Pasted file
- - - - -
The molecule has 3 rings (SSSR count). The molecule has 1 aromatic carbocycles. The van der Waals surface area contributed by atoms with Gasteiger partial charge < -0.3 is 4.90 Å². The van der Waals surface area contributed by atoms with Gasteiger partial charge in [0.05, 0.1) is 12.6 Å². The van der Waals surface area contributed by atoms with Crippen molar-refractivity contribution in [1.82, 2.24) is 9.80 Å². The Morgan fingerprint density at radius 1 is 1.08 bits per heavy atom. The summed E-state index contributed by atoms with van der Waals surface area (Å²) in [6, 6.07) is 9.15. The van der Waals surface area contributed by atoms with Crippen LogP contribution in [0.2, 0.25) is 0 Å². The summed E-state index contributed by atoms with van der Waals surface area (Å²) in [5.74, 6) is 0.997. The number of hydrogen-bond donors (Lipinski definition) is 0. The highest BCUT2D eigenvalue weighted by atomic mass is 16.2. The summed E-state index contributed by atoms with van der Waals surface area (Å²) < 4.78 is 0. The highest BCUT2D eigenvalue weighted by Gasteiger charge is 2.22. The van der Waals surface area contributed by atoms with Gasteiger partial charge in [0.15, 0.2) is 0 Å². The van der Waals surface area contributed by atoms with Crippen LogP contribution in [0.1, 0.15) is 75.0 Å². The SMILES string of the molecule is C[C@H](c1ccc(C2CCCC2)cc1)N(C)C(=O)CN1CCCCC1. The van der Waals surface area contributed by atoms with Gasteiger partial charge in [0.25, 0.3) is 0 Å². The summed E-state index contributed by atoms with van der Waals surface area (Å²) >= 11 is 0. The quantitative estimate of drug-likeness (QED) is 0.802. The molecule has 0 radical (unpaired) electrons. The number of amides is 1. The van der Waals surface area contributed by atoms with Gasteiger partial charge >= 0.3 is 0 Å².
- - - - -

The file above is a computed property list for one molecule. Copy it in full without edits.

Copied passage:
The molecule has 3 rings (SSSR count). The molecule has 1 aromatic carbocycles. The van der Waals surface area contributed by atoms with Gasteiger partial charge < -0.3 is 4.90 Å². The van der Waals surface area contributed by atoms with Gasteiger partial charge in [0.05, 0.1) is 12.6 Å². The van der Waals surface area contributed by atoms with Crippen molar-refractivity contribution in [1.82, 2.24) is 9.80 Å². The Morgan fingerprint density at radius 1 is 1.08 bits per heavy atom. The summed E-state index contributed by atoms with van der Waals surface area (Å²) in [6, 6.07) is 9.15. The van der Waals surface area contributed by atoms with Crippen LogP contribution in [0.2, 0.25) is 0 Å². The summed E-state index contributed by atoms with van der Waals surface area (Å²) in [5.74, 6) is 0.997. The number of hydrogen-bond donors (Lipinski definition) is 0. The highest BCUT2D eigenvalue weighted by atomic mass is 16.2. The summed E-state index contributed by atoms with van der Waals surface area (Å²) < 4.78 is 0. The highest BCUT2D eigenvalue weighted by Gasteiger charge is 2.22. The van der Waals surface area contributed by atoms with Gasteiger partial charge in [0.15, 0.2) is 0 Å². The van der Waals surface area contributed by atoms with Crippen LogP contribution in [0.1, 0.15) is 75.0 Å². The SMILES string of the molecule is C[C@H](c1ccc(C2CCCC2)cc1)N(C)C(=O)CN1CCCCC1. The van der Waals surface area contributed by atoms with Gasteiger partial charge in [0.25, 0.3) is 0 Å². The summed E-state index contributed by atoms with van der Waals surface area (Å²) >= 11 is 0. The quantitative estimate of drug-likeness (QED) is 0.802. The molecule has 0 radical (unpaired) electrons. The number of amides is 1. The van der Waals surface area contributed by atoms with Gasteiger partial charge >= 0.3 is 0 Å².